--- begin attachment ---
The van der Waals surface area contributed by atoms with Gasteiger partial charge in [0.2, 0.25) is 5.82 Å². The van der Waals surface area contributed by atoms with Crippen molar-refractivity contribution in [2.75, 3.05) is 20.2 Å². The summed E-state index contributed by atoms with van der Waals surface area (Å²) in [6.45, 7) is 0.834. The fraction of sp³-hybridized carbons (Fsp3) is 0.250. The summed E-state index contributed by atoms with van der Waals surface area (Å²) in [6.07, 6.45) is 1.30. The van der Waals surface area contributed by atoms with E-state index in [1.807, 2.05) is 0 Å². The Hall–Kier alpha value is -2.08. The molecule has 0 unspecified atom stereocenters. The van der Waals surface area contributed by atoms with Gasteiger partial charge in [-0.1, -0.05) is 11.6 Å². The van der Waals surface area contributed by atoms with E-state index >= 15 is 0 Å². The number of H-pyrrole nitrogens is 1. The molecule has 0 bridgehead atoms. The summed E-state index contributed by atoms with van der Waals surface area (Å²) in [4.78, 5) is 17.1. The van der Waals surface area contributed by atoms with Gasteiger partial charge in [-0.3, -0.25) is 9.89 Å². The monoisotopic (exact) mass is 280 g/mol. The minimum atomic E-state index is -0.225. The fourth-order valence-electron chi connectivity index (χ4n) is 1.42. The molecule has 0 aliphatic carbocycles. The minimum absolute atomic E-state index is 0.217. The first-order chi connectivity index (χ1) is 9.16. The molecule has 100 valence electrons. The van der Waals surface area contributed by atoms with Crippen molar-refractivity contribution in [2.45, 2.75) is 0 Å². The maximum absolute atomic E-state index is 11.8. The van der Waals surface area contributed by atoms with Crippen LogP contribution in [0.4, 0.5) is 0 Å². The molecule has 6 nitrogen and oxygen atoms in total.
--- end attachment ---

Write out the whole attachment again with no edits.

The van der Waals surface area contributed by atoms with Gasteiger partial charge in [0.2, 0.25) is 5.82 Å². The van der Waals surface area contributed by atoms with Crippen molar-refractivity contribution in [2.75, 3.05) is 20.2 Å². The summed E-state index contributed by atoms with van der Waals surface area (Å²) in [6.45, 7) is 0.834. The fraction of sp³-hybridized carbons (Fsp3) is 0.250. The summed E-state index contributed by atoms with van der Waals surface area (Å²) in [6.07, 6.45) is 1.30. The van der Waals surface area contributed by atoms with E-state index in [1.807, 2.05) is 0 Å². The Hall–Kier alpha value is -2.08. The molecule has 0 unspecified atom stereocenters. The van der Waals surface area contributed by atoms with Gasteiger partial charge in [-0.1, -0.05) is 11.6 Å². The van der Waals surface area contributed by atoms with E-state index >= 15 is 0 Å². The number of H-pyrrole nitrogens is 1. The molecule has 0 bridgehead atoms. The summed E-state index contributed by atoms with van der Waals surface area (Å²) in [4.78, 5) is 17.1. The van der Waals surface area contributed by atoms with Gasteiger partial charge in [-0.3, -0.25) is 9.89 Å². The monoisotopic (exact) mass is 280 g/mol. The minimum atomic E-state index is -0.225. The fourth-order valence-electron chi connectivity index (χ4n) is 1.42. The molecule has 0 aliphatic carbocycles. The minimum absolute atomic E-state index is 0.217. The first-order chi connectivity index (χ1) is 9.16. The molecule has 100 valence electrons. The van der Waals surface area contributed by atoms with Crippen molar-refractivity contribution in [2.45, 2.75) is 0 Å². The maximum absolute atomic E-state index is 11.8. The van der Waals surface area contributed by atoms with Crippen LogP contribution in [0.4, 0.5) is 0 Å². The molecule has 6 nitrogen and oxygen atoms in total.